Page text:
Car Rentals Car Rentals Hartford

Enterprise Car Rentals in Hartford

Avis Car Rentals Budget Car Rentals Dollar Car Rentals Thrifty Car Rentals Enterprise Coupons Alamo Car Rentals
  • Mark Twain HouseMark Twain House Hartford, Connecticut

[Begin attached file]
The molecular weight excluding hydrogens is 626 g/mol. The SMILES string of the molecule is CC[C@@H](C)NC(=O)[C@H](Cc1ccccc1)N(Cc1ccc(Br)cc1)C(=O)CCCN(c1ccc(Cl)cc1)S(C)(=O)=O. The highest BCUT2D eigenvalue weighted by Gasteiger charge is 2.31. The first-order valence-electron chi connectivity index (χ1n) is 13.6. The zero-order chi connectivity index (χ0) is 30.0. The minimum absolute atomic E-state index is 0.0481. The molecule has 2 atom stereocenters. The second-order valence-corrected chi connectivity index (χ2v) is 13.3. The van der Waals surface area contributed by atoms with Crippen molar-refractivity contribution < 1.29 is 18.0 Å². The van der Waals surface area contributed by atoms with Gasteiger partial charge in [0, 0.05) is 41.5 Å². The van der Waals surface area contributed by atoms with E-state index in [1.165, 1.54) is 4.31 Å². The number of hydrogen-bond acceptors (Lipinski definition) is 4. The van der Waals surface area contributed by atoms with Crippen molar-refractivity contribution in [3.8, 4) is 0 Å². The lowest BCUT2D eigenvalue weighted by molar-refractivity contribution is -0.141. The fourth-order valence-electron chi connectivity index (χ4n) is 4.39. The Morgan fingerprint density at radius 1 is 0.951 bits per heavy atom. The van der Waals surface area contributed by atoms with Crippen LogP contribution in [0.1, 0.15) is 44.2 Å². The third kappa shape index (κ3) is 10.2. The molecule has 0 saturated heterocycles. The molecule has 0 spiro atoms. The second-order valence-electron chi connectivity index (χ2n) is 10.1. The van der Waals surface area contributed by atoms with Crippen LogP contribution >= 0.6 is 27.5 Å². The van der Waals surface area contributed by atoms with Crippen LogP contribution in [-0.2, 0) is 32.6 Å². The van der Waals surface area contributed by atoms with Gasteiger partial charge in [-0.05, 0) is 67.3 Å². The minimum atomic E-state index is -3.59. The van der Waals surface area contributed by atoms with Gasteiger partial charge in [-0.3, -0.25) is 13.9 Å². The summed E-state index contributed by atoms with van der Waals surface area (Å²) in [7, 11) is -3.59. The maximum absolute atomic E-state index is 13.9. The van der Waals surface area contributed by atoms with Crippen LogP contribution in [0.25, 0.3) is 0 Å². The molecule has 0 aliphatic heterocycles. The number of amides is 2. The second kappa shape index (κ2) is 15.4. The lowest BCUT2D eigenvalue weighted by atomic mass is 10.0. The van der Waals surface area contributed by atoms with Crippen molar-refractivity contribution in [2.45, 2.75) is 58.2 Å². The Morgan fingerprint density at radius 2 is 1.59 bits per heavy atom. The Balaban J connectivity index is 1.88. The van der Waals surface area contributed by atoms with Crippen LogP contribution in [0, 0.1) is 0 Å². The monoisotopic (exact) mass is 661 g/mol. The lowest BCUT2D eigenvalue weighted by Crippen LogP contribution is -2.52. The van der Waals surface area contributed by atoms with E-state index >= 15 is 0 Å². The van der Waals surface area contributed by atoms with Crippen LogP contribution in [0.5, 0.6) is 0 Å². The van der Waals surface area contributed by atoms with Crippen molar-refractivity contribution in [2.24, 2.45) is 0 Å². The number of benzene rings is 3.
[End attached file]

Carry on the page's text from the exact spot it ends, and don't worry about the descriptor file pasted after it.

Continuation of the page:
The Mark Twain House in Hartford, Connecticut was home to the great writer from 1874 until 1891, after moving here from Hannibal, Missouri. The 19 room Victorian gothic house is well known as the site of his outstanding works like the Adventures of Tom Sawyer, Life on the Mississippi, A Connecticut Yankee in King Arthur's Court, the Gilded Age, the Prince and the Pauper, Huckleberry Finn and A Tramp Abroad. The family would be forced to leave in 1891, after poor financial investments hurt his money situation, so they ended up in Europe, where they would live until their return in 1900, going to live in a house that had been constructed for him in Redding, Connecticut called Stormfield, where he would pass away on April 21, 1910. The house in Hartford would become a school, an apartment building and then library. The structure would become a National Historic Landmark in 1962 and after 1974, it would receive a multi-million dollar restoration and addition that would be used to highlight his works and life. Today, the house again faces financial problems, with much of it because the organization operating it overestimated the amount of visitors that would come here. Mark arrived in the city of Hartford in 1868 on business, as he was in the process of writing The Innocents Abroad, to work with his publisher, Elisha Bliss, Jr. of the American Publishing Company. His real name was Samuel Langhorne Clemens and he was born in November, 1835 in Hannibal, Missouri, during a visit by Haley's comet that must have returned to take him away, since it would be there when he died also. When Mark came to Hartford, the city had become a publishing center, with twelve publishing companies located there. He would marry Olivia Langdon and then move into a lovely home in Buffalo, New York, but after two years he would move into the house here in Hartford, which was even more elaborate; and later bought it, so that he could be closer to his publisher, and was also the city that had the highest per-capita income of all the cities in the nation. They rented a house in Nook Farm in 1871, before he purchased land to build his marvelous house, moving into it when it had been finished in 1874. On the top floor, he located his study and billiards room, staying up there until late in the evening, and off-limits to all but the cleaning staff. It would also be the location for his male guests to come and share cigars and liquor; after he had been heard to say that "there ought to be a room in this house to swear in. It's dangerous to have to repress an emotion like that." His children had a nursery and playroom/classroom, with his wife teaching the children in the big school room that sat on the second floor. Mark would play with the children in the conservatory, often pretending to be an elephant in an imaginary safari. It seemed the family enjoyed living in the house, since Twain knew many of the writers that had moved into the Hartford neighborhood, like Harriet Beecher Stowe, who lived next door to them and Isabella Beecher Hooker; and often visit his friend, actor William Gillette at the Gillette Castle that is today, the Gillette Castle State Park. While living here, his books would become great successes, although Mark had a hard time with money. He had great humor and great abilities, except when it came to money and how to handle it without blowing it all away. With the success of his book, The Adventures of Tom Sawyer, he would use some of the money to renovate the house, and in 1881, he had Louis Comfort Tiffany come and supervise the interior decorating of his house; and since Mark was such a fan of new inventions, he would install an early telephone in the entrance hall. He would invest heavily in the typesetting machine that had been invented by James W. Paige, and formed a firm called the Charles L. Webster and Company that published his writings along with Ulysses S. Grant's memoirs. The company's first publication would be The Adventures of Huckleberry Finn in 1884, and within ten years went bankrupt. It would leave Mark with a huge debt and after the typesetting machine began to get overpowering competition from the new linotype machine that had been developed by Whitlaw Reid, it would go belly up and cost Twain more. Besides these losses, there would be numerous bank panics that left Mark in bad shape and great debt, so they moved to Europe where the living was much cheaper. He would then lecture throughout Europe to live by, and recoup money for his family.